Aggravating Punitive Damages

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In
Aggravating Punitive Damages
, Professor David Owen applauds much
of Professor Markel’s vision of how punitive damages law should operate,
such as using a “clear and convincing” standard of proof for this
quasi-criminal remedy. While acknowledging that Markel’s public
law insights illuminate a host of perplexities, including many nettlesome
issues under the due process umbrella that now cabins punitive damage
awards, Owen questions Markel’s bold proposal to redirect the retributive
focus of this hybrid remedy away from victims of aggravated wrongdoing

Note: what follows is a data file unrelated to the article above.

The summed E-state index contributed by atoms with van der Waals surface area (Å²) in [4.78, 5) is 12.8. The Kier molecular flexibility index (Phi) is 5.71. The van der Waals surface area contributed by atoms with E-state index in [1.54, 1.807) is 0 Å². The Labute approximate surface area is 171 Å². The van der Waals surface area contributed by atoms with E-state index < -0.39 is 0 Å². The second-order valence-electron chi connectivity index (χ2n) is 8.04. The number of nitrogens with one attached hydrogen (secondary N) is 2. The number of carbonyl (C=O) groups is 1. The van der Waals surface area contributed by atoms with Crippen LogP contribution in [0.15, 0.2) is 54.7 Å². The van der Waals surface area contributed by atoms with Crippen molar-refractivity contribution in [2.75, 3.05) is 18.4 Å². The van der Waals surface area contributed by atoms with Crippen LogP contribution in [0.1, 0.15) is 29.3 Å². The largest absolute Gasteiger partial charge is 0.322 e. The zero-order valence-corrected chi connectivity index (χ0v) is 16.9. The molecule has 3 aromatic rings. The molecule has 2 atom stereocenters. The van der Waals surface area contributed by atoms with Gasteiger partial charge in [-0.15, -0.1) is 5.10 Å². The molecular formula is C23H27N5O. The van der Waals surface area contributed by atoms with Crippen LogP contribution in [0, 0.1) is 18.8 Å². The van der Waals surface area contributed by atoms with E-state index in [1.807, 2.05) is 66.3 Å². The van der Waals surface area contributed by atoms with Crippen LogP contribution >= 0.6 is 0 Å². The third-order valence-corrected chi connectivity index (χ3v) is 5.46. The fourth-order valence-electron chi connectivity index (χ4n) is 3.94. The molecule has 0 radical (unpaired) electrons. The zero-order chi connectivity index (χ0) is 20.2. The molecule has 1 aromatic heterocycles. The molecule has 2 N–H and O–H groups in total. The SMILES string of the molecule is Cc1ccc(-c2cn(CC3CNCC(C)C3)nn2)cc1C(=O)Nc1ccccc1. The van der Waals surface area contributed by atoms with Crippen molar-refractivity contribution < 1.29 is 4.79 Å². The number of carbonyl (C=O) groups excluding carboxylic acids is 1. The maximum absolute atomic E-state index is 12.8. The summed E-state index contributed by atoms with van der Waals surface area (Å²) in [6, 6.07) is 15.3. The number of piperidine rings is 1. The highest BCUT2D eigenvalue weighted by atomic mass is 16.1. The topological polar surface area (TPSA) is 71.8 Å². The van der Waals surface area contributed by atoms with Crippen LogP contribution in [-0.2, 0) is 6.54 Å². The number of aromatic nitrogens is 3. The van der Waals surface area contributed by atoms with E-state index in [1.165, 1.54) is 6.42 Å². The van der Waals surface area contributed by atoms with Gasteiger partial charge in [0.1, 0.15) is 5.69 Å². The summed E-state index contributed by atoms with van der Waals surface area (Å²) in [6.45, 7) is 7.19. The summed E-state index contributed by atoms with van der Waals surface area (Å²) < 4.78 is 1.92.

to the public at large—such as shifting retributive damage awards
from victims to the public. Owen argues that, most fundamentally,
punitive damages are best viewed as a form of robust, retributive restitution
for victims of flagrant wrongdoing and that this peculiar remedy should
remain firmly rooted where it began and presently resides—in private
law.

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